‘Lego Marvel’s Avengers’ is good clean fun
In my experience – and I have an embarrassingly good deal of it – the Lego series is the single best franchise for intergenerational gaming. Many are the hours the kids and I have passed on the family room couch over the years playing Lego versions of “Indiana Jones” or “Star Wars” or “Harry Potter” or “Lord of the Rings” or “Batman.”
Like good family movies, the Lego games hit that sweet spot of providing entertainment that children dig and grown-ups can appreciate as well. And because the games require cooperative problem solving, Lego games are a nice opportunity for kids and parents to truly play together.
The latest entry in the long-running franchise, “Lego Marvel’s Avengers” tackles Hollywood’s reigning comic book movie franchise with the usual treatment. It’s good clean superhero fun for kids aged 8 to 88.
Never miss a local story.
For those unfamiliar with the Lego titles from developer TT Games, here’s the gist: Each game adapts material from pop culture – typically movie franchises or comic books – and scales everything down to Lego size. The vibe is goofy, loose and gently satirical, while gameplay toggles between cartoony combat and often rather involved puzzle-solving.
It’s the puzzle-solving element that makes Lego games fun as a parent-child activity. In local multiplayer mode – by far the best way to play these games – players must work together to solve the various spatial and building challenges.
“Marvel’s Avengers” is particularly effective in this mode. The designers have incorporated the thematic idea of teamwork that’s central to the comic book and movie incarnation of the Avengers saga. As many an arch-villain can tell you, the Avengers are at their best when they work as a team.
The new adventure leverages this concept with specific game mechanics. The designers have introduced “finishing moves” that reward teamwork and add spectacular effects inspired by the films. For instance, Thor can use his hammer to bash Captain America’s vibranium shield, which sends a shock wave that flattens all adjacent enemies.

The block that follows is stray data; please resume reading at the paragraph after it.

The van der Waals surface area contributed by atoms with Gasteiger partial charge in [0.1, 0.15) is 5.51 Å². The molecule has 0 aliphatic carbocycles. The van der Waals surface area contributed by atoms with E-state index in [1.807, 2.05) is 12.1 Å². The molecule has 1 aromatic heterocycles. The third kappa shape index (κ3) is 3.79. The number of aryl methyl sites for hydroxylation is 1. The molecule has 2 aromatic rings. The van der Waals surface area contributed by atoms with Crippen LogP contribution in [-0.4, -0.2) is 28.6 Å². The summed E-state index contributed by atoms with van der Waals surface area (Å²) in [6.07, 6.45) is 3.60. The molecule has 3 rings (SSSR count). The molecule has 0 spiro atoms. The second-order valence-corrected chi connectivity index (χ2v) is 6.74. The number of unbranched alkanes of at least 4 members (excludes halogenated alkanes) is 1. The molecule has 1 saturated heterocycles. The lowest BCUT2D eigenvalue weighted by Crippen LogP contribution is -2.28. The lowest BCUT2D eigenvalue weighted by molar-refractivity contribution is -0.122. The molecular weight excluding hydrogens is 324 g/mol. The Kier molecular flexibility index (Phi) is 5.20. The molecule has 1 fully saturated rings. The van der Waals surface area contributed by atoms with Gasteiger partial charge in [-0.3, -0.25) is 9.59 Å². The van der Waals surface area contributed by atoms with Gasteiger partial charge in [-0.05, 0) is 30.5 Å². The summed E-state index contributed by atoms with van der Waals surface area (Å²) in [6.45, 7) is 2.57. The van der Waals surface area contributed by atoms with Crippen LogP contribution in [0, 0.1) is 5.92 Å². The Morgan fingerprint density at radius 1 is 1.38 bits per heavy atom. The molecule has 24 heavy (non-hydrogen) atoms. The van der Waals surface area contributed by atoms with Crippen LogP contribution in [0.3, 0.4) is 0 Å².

Hawkeye and Black Widow make a great team, too, as do Iron Man and Hulk. When playing through the main story campaign, each sequence pairs two Avengers with level challenges custom-made for heroics. Players can switch between characters on the fly, too, so if you get tired of smashing blocky bad guys as Hulk, you can flip to Iron Man and jet around for a while.
Visually, the new game has been polished to a high-gloss gleam. The opening sequence recreates the Avengers assault on the wintry Hydra outpost from last year’s blockbuster “Avengers: Age of Ultron.” It’s a nearly shot-by-shot homage, and many of the game’s cutscenes and transitional animations are drawn directly from Marvel films – with bonus sight gags thrown in for laughs.
The game’s voiceover dialogue is all recycled from the films as well – that’s really Scarlett Johansson and Robert Downey trading quips as they dispatch goons. “Marvel’s Avengers” isn’t as flat-out funny as previous games in the series, but it’s neat to hear the actual performers voicing their miniaturized caricatures.
Story a jumble
Because it’s stitched together from several movies, the story line of the game is just this side of inscrutable. It’s best not to think about it too much. Several levels have a problem with visual clutter, as well – there’s so much happening onscreen that things sometimes dissolve into a kinetic color swirl.
Or at least that’s how it appeared to these old eyes. Actually, a very interesting thing happened when playtesting “Avengers” with my seventh grader. During puzzle-solving sequences, he could often spot visual clues that I couldn’t in the onscreen jumble. But I could often figure out more abstract challenges that he couldn’t resolve. We genuinely needed teamwork to get past certain levels.
Next up for the Lego franchise: “Lego Star Wars: The Force Awakens.” Stay tuned.
“Lego Marvel’s Avengers” is available now for the PlayStation 4, PlayStation 3, PlayStation Vita, Nintendo 3DS, Wii U, Xbox One, Xbox 360, Macintosh and Microsoft Windows.